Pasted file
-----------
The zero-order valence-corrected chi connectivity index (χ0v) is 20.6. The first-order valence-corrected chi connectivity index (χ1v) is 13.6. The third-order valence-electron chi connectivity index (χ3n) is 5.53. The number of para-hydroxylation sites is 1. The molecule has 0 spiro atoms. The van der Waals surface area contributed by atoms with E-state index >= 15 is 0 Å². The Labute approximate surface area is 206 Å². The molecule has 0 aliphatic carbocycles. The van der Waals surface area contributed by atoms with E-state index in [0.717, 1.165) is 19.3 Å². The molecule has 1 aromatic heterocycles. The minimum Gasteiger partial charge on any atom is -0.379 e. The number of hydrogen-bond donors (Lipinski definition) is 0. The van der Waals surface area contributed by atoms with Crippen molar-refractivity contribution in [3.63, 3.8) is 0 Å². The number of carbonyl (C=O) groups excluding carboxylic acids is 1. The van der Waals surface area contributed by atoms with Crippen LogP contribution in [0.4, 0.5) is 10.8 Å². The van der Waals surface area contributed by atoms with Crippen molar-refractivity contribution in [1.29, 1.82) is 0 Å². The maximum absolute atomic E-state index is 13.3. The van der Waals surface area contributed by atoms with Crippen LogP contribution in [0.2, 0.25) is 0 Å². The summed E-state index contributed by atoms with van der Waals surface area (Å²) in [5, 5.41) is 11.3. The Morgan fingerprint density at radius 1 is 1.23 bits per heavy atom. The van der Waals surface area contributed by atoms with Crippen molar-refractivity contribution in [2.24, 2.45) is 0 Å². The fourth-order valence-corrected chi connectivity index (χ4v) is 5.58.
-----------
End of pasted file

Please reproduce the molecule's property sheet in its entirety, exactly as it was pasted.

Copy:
The zero-order valence-corrected chi connectivity index (χ0v) is 20.6. The first-order valence-corrected chi connectivity index (χ1v) is 13.6. The third-order valence-electron chi connectivity index (χ3n) is 5.53. The number of para-hydroxylation sites is 1. The molecule has 0 spiro atoms. The van der Waals surface area contributed by atoms with E-state index >= 15 is 0 Å². The Labute approximate surface area is 206 Å². The molecule has 0 aliphatic carbocycles. The van der Waals surface area contributed by atoms with E-state index in [0.717, 1.165) is 19.3 Å². The molecule has 1 aromatic heterocycles. The minimum Gasteiger partial charge on any atom is -0.379 e. The number of hydrogen-bond donors (Lipinski definition) is 0. The van der Waals surface area contributed by atoms with Crippen molar-refractivity contribution in [3.63, 3.8) is 0 Å². The number of carbonyl (C=O) groups excluding carboxylic acids is 1. The van der Waals surface area contributed by atoms with Crippen LogP contribution in [0.4, 0.5) is 10.8 Å². The van der Waals surface area contributed by atoms with Crippen molar-refractivity contribution in [1.29, 1.82) is 0 Å². The maximum absolute atomic E-state index is 13.3. The van der Waals surface area contributed by atoms with Crippen LogP contribution in [0.2, 0.25) is 0 Å². The summed E-state index contributed by atoms with van der Waals surface area (Å²) in [5, 5.41) is 11.3. The Morgan fingerprint density at radius 1 is 1.23 bits per heavy atom. The van der Waals surface area contributed by atoms with Crippen molar-refractivity contribution in [2.24, 2.45) is 0 Å². The fourth-order valence-corrected chi connectivity index (χ4v) is 5.58.